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How the new Government can accomplish tax cuts as NZ First clamps down preferred option

Publish Date
Tue, 14 Nov 2023, 8:30am
Photo \ Edward Swift
Photo \ Edward Swift

How the new Government can accomplish tax cuts as NZ First clamps down preferred option

Publish Date
Tue, 14 Nov 2023, 8:30am

The incoming Government faces three key approaches to achieve the tax cuts that newly elected Prime Minister Christopher Luxon has promised the nation will definitely happen, according to an independent tax expert.

The National Party had placed tax cuts at the centre of its winning campaign and initially promised to fund them through the Foreign Buyers' Tax on overseas investors snatching up multi-million dollar homes.

It's a tactic that grew increasingly less possible as the election results were finalised and NZ First was required as an additional coalition partner, a party that opposed National's idea of achieving the cuts from the start.

Talking to the Mike Hosking Breakfast today, tax expert Geof Nightingale answered the question of how National would accomplish its central election promise and keep its coalition partner happy.

"Well, you've only got three choices - one is extra taxes, which looks like it's being ruled out, the second is reducing expenditure and the third is to borrow, it's really that simple," he said.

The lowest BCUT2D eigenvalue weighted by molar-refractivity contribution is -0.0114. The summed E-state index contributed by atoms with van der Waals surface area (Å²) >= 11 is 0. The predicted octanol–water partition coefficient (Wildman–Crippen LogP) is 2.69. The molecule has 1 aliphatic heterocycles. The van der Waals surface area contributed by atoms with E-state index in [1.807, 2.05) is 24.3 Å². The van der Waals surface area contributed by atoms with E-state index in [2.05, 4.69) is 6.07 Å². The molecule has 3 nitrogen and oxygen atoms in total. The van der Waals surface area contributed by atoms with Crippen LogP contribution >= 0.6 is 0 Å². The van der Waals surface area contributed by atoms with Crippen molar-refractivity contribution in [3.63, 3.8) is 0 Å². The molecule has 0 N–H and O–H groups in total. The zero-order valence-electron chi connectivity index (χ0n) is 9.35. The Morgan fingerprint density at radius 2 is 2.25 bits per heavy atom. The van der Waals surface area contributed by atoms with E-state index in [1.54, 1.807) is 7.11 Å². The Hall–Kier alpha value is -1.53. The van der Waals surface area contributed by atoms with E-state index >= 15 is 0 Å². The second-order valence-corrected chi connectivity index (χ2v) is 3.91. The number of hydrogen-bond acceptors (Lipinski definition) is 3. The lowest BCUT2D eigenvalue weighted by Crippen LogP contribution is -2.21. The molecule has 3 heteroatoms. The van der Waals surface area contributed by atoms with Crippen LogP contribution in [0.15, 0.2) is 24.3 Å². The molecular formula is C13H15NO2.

Nightingale said the incoming Government had room to borrow and that the National Party's campaign fought pretty hard on improving fiscal management and getting the national debt under control.

He believed the savings were achievable.

He explained the latest Government budget aimed to collect $130 billion in revenue and spend $143b.

"So, there's your deficit there," he said.

"In 143b there is room to make savings, but that means there will be judgments about which programmes and services are cut, which is always difficult," he said.

Nightingale said the complications around rapidly adjusting costings to deliver the tax cuts would result in a good tax policy.

"Fiscal drag has been costing New Zealanders about a billion dollars a year for a decade - and more in the next four years," he said.

"It's the middle-income New Zealand that it changes - so it's good policy, but it's got to be funded. They gave us a fully funded package, which is now unravelling."

Hosking asked if National had its numbers right from the start when it came to the tax plan, which experts claimed didn't add up correctly.

Nightingale believed some of National's initial plan would have worked fine, but the party "overcooked" the revenue aspects.

"[It had] two problems - one is they have international treaty problems which would limit the countries we could apply [the Foreign Buyers’ Tax] to, and the first-year estimate wouldn't repeat in later years," he said.

"Buyer behaviour changes so, yeah, I think they overcooked it a bit."

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